Tashmoo Park

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Tashmoo Park
Location Algonac, Michigan, United States
Coordinates 42°34′46″N 82°34′03″W / 42.5795°N 82.5675°W / 42.5795; -82.5675Coordinates: 42°34′46″N 82°34′03″W / 42.5795°N 82.5675°W / 42.5795; -82.5675
Opened 1897 (1897)
Closed 1951 (1951)

Tashmoo Park was an amusement park in Algonac, Michigan. Opened in 1897, it closed in 1951. Most of it was later demolished, though the dance pavilion remains today, used by a marina to store recreational boats over the winter.

The park's name was given to the steamer Tashmoo and probably comes from Lake Tashmoo on Martha's Vineyard.

The park was located on Harsens Island in the St. Clair Flats at the northern end of Lake St. Clair. The St Clair Flats is the largest freshwater river delta in the world. Tashmoo Park offered visitors an escape from the oppressive heat and humidity of packed, sweltering Detroit in the summertime. Tashmoo Park had picnic tables, a baseball diamond, swings and rides, as well as a casino and a dancing pavilion. Some visitors swam in the St Clair River. Indians from nearby Walpole Island sold moccasins and beadwork.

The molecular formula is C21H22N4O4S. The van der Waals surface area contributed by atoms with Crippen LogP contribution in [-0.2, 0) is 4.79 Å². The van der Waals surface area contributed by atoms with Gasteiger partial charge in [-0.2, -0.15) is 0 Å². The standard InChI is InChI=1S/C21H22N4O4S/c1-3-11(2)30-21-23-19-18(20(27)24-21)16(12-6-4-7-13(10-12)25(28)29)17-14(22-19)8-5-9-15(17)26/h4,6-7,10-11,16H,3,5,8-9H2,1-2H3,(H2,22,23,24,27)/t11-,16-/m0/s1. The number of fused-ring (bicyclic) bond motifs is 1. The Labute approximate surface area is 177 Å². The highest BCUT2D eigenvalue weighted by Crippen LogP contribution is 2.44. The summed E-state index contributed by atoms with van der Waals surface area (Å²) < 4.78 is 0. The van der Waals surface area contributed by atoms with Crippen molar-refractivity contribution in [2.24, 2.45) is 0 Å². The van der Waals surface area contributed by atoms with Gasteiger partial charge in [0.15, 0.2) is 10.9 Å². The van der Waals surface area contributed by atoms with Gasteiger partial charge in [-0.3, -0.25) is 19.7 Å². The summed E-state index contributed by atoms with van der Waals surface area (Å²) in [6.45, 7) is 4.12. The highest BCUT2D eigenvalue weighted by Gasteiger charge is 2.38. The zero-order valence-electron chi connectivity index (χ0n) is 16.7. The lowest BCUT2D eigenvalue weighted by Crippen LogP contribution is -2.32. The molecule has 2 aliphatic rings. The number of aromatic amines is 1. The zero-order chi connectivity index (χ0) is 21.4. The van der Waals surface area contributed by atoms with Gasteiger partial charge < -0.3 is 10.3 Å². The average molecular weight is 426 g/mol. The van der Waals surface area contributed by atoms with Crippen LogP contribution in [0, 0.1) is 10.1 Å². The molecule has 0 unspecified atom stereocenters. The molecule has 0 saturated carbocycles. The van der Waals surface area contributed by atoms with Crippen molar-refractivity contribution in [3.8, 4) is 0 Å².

The park was served by many steamships that travelled several times a day between Detroit and Port Huron, Michigan, delivering passengers and freight. This was during a time when automobiles were rare and roads few. However, the connecting waters of the Great Lakes made steamships travel almost like riding a bus, and up to 250,000 people visited Tashmoo Park in the summers during the 1890s and early 20th century. The most famous steamer was the Tashmoo, which stopped twice daily on trips between Detroit and Port Huron.

The park was revived to memory in June 2013 when Dave Leander took a dive in the St. Clair River and found a buried bottle with a message containing a reference to the park. The letter was dated June 30, 1915.[1]


  1. ^ Krumboltz, Mike (June 19, 2013). "Message found in bottle after 97 years underwater goes on display | The Sideshow - Yahoo! News". News.yahoo.com. Retrieved June 24, 2013. 

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